« ‘Canada Made Me Do This — The Death of Nellie Traverse,' » is a fictitious crisis that ensues after the videotaped suicide of a young Aboriginal woman is posted online, touching a global chord and sparking a national social and security crisis in Canada. The case was presented to teams from 10 public policy schools at the second National Public Administration Case Competition, held at Queen’s University, Kingston, on February 8, 2013. The challenge was to devise a policy response after the viral video radicalizes both Aboriginal and non-Aboriginal youth across the country, spawning a violent backlash from unknown militants and drawing global condemnation of Canada for poor social and economic conditions on reserves. The competition was won by the Simon Fraser University School of Public Policy Case Competition Team: Anthony Carricato, Tabrina Clelland, Connor Curson, Felim Donnelly.
Our presentation was based on the theme that Canadians feel very strongly that our Canada includes First Nations, and the policy alternatives targeted the underlying issues of aboriginal youth suicide. Our recommendations recognize that while the Government of Canada has a leading role to play, it is not the only actor with responsibilities on this issue. It is essential to rebuild hope and trust between all parties, and to prove that engagement is for the long haul.
We believed that by showing it was ready to address the root causes of youth suicide, the government would be able to defuse the immediate threat of violence. It could then use the crisis as an opportunity to restore its credibility on Aboriginal affairs, turning its commitment to addressing youth suicide into a stepping stone to achieving real progress on larger, historical questions.
As the case presented a number of immediate “crisis” situations on top of the major underlying issues, we laid out a phased approach. We recommended forming a task force consisting of the participating ministries, with the addition of Treasury Board, to tackle immediate public safety issues in the short term. The task force would be re-evaluated after 30 days, but would continue in the long term to build inter-departmental cooperation around long-term issues and to demonstrate a sustained commitment.
Our group set realistic objectives to derive achievable alternatives. Ultimately we recommended a moderate approach to create regional centres that would allow for the two-way flow of information between First Nations and government health care workers.
The policy response had to address several different strands of the crisis.
We first made recommendations aimed at immediate action to address the public safety and diplomatic issues arising from Nellie’s suicide.
Respond to School Protests
Cooperation is required between the Assembly of First Nations leadership, First Nations leadership, Aboriginal Affairs and Northern Development, Health Canada and the provinces and territories. A joint statement should
- Announce a partnership to address the issue of youth suicide;
- Urge protests to take another form.
Respond to Radical Agitation
Allow CSIS to monitor social media activity and contain the spread.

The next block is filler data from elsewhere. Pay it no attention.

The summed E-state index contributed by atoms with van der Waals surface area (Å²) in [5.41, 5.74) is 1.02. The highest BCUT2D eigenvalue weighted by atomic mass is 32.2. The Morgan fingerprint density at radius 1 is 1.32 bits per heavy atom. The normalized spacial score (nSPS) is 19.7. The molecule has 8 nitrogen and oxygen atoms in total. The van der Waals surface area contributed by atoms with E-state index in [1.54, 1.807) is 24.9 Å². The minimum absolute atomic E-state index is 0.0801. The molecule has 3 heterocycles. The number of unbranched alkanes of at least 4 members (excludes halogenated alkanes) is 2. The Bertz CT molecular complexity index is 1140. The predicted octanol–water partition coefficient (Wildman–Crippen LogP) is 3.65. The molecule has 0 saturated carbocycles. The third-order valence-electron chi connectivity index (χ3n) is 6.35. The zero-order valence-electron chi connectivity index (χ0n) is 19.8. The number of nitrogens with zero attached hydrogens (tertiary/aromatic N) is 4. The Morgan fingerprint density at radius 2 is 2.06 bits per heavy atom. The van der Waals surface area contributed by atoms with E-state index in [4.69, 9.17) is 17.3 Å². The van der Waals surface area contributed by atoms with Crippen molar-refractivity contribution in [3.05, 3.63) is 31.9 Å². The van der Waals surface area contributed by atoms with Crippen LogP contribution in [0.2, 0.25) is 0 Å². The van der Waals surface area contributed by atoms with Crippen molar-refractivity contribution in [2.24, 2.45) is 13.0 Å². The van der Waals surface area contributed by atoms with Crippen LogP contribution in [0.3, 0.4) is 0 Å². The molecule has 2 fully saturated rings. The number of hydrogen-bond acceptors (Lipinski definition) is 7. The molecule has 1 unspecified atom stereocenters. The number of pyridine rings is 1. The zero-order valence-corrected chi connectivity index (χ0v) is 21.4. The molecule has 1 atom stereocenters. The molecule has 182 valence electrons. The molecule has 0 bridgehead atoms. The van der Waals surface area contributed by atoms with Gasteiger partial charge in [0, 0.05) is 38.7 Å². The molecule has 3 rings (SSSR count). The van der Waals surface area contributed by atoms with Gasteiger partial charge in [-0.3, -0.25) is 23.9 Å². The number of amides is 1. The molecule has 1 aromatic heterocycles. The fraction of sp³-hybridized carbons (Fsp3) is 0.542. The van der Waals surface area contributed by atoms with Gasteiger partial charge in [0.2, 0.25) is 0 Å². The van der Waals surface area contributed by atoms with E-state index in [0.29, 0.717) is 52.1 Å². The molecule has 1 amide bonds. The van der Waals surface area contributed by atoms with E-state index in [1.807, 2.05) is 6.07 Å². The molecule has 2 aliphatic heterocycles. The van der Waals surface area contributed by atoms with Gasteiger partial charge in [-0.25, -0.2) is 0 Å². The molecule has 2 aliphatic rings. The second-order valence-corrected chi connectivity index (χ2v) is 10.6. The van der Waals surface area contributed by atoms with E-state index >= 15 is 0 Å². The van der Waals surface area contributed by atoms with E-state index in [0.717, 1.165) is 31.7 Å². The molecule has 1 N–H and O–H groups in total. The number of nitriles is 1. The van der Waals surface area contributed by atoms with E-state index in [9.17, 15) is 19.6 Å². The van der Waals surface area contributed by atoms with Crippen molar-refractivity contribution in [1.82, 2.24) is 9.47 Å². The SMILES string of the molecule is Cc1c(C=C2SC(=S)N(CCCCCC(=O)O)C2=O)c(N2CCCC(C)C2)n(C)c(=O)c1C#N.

The Prime Minister and Minister of Public Safety must
- Express zero tolerance for terrorist activities;
- Continue to avoid using inflammatory language in public;
- Recognize the source of grievances.
Respond to International Attention
The government must reassure the UN that Canada is aware of its concerns and reach out to allies such as the USA, Australia and New Zealand to share common solutions.
The Government of Canada must also reaffirm support for the goals of the UN Declaration of Rights of Indigenous People.
We then suggest creating the following new program:
Create Centralized Resource Centres
The centres would allow communities access to resources that would enable building their own suicide prevention programs.
These programs should take a preventative approach by opening suicide hot lines, improving mental health services, creating suicide prevention education programs, designing health-worker training manuals, online resources and culturally adaptable media resources.
The key benefit of centralized resource centres is that they can provide a two-way information flow on data and intervention. Best practices and lessons learned could be communicated back to the resource centre, and this information could then be forwarded to other communities. This two-way flow would also help identify the most at-risk communities and could be readily accessed by urban youth who are not explicitly targeted by community centred approaches.
The programs would be supported by federal funds but led by First Nations communities, resulting in resources that could be better tailored to specific needs.
Our alternatives and recommendations were derived from Canadian and international literature, particularly research on the reality of shattered cultural continuity among First Nations and the resulting high rates of youth suicide. We reviewed relevant committees, hearings and reports to gain historical perspective. These documents outlined actions taken in the past, thereby enabling us to examine successes and failures. We used statistics and graphs to assist visualization of the problem and presentation of our analysis. To the extent possible, our presentation incorporated horizontal approaches built on cooperation with First Nations.
With restored credibility and fresh partnerships, the government could begin paving the way for addressing medium- and long-term objectives, including Aboriginal self-governance, settling land claims, improving infrastructure in First Nation’s communities, ensuring cultural continuity and increased economic opportunities.